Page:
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Poor Dental Health Might Increase Diabetes Risk


Researchers found that people with tooth decay and gum disease may have an increased risk of diabetes.

“Our findings suggest that dental exams may provide a way to identify someone at risk for developing diabetes, said lead author Raynald Samoa, M.D., an assistant professor in the Department of Diabetes, Endocrinology & Metabolism at City of Hope National Medical Center in Duarte, Calif.

We found a progressive positive relationship between worsening glucose tolerance and the number of missing teeth. Although a causal relationship cannot be inferred from this cross-sectional study, it demonstrates that poor dental outcome can be observed before the onset of overt diabetes,” he said.

Samoa and his colleagues looked at the records of 9,670 adults involved in the 2009-2014 National Health and Nutrition Examination Survey. They reviewed glucose tolerance indicators and body mass index, as well as diabetes diagnoses and whether the disease was treated with pills or insulin shots. In addition, they assessed oral health by recording gum disease and missing teeth due to decay. The team used all the data to ascertain the link between glucose tolerance and poor oral health, after controlling for contributing factors such as age, smoking and alcohol consumption.

Missing Teeth Increased As Glucose Tolerance Decreased

They saw a rising number of patients with missing teeth as glucose tolerance diminished. The proportion of people with missing teeth was 45.57 percent among individuals with normal glucose tolerance (NGT), 67.61 percent among those with abnormal glucose tolerance (AGT) and 82.87 percent among those with diabetes mellitus (DM). In addition, the number of missing teeth was 2.26 in the NGT group, 4.41 in the AGT group and 6.8 in the DM group.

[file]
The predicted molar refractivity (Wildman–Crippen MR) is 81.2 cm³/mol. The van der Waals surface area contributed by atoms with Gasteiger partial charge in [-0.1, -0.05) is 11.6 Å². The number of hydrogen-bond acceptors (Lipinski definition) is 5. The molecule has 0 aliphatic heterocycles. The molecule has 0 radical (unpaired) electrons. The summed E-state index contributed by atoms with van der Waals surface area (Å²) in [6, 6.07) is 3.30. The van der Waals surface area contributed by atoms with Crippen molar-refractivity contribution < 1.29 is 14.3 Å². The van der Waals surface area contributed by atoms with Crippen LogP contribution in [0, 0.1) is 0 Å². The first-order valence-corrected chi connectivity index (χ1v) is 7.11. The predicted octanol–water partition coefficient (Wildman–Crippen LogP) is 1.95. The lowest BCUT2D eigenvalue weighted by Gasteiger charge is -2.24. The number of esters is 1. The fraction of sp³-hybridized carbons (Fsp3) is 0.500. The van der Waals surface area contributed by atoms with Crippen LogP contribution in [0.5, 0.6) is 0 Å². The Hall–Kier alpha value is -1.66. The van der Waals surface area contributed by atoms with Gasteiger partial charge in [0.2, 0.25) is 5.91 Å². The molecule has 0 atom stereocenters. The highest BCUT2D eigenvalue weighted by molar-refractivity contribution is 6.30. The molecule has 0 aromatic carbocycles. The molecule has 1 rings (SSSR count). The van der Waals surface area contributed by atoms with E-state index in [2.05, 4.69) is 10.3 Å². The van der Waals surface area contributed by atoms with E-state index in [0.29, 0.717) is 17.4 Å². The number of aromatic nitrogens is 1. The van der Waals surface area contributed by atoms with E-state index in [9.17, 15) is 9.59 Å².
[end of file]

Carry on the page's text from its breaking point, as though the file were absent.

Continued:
The current study wasnt the first to show dental exams could indicate the onset of diabetes. In a 2011 investigation published in the Journal of Dental Research, an assessment of the gums and teeth was the means of identifying 73 percent of cases of diabetes.

Link Between Poor Oral Health and Diabetes Goes Both Ways

A possible link between poor oral health and diabetes isnt a new discovery, as the authors wrote that the association dates back to the 1930s. However, do gum disease and dental decay predispose a person to diabetes, or does diabetes make a person more susceptible to oral problems?

The relationship between the two maladies goes both ways. Diabetics have a higher likelihood of developing gum disease because theyre more vulnerable to bacterial infection. On the other hand, poor oral health can increase blood sugar, making diabetes harder to control.

A main takeaway of the study is that it provides one more reason to take care of our teeth. Diabetes is a debilitating disease, and any measure that can help prevent it is well worth the effort. According to the researchers, one third of Americans will be affected by diabetes by 2050. The study was presented recently at the 100th Annual Meeting of the Endocrine Society.


Mary West is a natural health enthusiast, as she believes this area can profoundly enhance wellness. She is the creator of a natural healing website where she focuses on solutions to health problems that work without side effects. You can visit her site and learn more at Ms. West is also the author of Fight Cancer Through Powerful Natural Strategies.

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